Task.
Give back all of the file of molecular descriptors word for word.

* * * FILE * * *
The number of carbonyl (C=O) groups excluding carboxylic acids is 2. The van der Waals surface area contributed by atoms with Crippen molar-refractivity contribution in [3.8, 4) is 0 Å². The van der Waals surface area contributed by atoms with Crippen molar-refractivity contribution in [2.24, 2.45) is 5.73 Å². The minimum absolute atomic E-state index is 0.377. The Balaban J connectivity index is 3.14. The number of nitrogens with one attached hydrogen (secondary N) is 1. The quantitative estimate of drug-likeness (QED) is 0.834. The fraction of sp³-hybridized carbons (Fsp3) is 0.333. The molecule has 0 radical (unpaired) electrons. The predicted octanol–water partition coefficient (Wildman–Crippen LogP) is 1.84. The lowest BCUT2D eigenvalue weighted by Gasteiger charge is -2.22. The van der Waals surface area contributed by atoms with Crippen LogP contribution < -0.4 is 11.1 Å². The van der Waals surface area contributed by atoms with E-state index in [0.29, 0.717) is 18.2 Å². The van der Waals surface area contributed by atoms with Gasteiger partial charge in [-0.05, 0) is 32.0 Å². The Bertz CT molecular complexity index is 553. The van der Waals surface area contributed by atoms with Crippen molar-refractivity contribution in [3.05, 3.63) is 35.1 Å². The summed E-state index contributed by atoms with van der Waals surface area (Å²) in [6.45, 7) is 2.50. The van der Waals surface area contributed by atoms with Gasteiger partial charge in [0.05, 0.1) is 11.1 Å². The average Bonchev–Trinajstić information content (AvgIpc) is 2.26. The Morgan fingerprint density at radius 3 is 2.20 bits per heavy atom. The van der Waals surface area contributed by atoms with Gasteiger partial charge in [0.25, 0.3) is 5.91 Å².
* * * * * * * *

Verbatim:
The number of carbonyl (C=O) groups excluding carboxylic acids is 2. The van der Waals surface area contributed by atoms with Crippen molar-refractivity contribution in [3.8, 4) is 0 Å². The van der Waals surface area contributed by atoms with Crippen molar-refractivity contribution in [2.24, 2.45) is 5.73 Å². The minimum absolute atomic E-state index is 0.377. The Balaban J connectivity index is 3.14. The number of nitrogens with one attached hydrogen (secondary N) is 1. The quantitative estimate of drug-likeness (QED) is 0.834. The fraction of sp³-hybridized carbons (Fsp3) is 0.333. The molecule has 0 radical (unpaired) electrons. The predicted octanol–water partition coefficient (Wildman–Crippen LogP) is 1.84. The lowest BCUT2D eigenvalue weighted by Gasteiger charge is -2.22. The van der Waals surface area contributed by atoms with Crippen LogP contribution < -0.4 is 11.1 Å². The van der Waals surface area contributed by atoms with E-state index in [0.29, 0.717) is 18.2 Å². The van der Waals surface area contributed by atoms with Gasteiger partial charge in [-0.05, 0) is 32.0 Å². The Bertz CT molecular complexity index is 553. The van der Waals surface area contributed by atoms with Crippen molar-refractivity contribution in [3.05, 3.63) is 35.1 Å². The summed E-state index contributed by atoms with van der Waals surface area (Å²) in [6.45, 7) is 2.50. The van der Waals surface area contributed by atoms with Gasteiger partial charge in [0.05, 0.1) is 11.1 Å². The average Bonchev–Trinajstić information content (AvgIpc) is 2.26. The Morgan fingerprint density at radius 3 is 2.20 bits per heavy atom. The van der Waals surface area contributed by atoms with Gasteiger partial charge in [0.25, 0.3) is 5.91 Å².